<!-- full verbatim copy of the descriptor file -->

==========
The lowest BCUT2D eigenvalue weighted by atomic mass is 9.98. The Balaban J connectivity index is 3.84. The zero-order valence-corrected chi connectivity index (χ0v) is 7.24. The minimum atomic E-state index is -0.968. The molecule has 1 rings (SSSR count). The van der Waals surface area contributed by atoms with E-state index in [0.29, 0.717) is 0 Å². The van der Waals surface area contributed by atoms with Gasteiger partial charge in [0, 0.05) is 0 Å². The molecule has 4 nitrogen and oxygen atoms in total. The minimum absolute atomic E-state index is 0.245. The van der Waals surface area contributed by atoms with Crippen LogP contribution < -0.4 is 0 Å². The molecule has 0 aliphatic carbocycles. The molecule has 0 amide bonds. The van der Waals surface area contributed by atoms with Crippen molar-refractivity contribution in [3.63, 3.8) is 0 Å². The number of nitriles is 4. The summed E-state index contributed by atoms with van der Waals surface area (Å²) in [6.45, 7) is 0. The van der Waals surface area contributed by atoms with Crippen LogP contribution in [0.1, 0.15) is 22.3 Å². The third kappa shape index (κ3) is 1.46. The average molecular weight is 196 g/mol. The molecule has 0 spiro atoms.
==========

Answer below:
The lowest BCUT2D eigenvalue weighted by atomic mass is 9.98. The Balaban J connectivity index is 3.84. The zero-order valence-corrected chi connectivity index (χ0v) is 7.24. The minimum atomic E-state index is -0.968. The molecule has 1 rings (SSSR count). The van der Waals surface area contributed by atoms with E-state index in [0.29, 0.717) is 0 Å². The van der Waals surface area contributed by atoms with Gasteiger partial charge in [0, 0.05) is 0 Å². The molecule has 4 nitrogen and oxygen atoms in total. The minimum absolute atomic E-state index is 0.245. The van der Waals surface area contributed by atoms with Crippen LogP contribution < -0.4 is 0 Å². The molecule has 0 aliphatic carbocycles. The molecule has 0 amide bonds. The van der Waals surface area contributed by atoms with Crippen molar-refractivity contribution in [3.63, 3.8) is 0 Å². The number of nitriles is 4. The summed E-state index contributed by atoms with van der Waals surface area (Å²) in [6.45, 7) is 0. The van der Waals surface area contributed by atoms with Crippen LogP contribution in [0.1, 0.15) is 22.3 Å². The third kappa shape index (κ3) is 1.46. The average molecular weight is 196 g/mol. The molecule has 0 spiro atoms.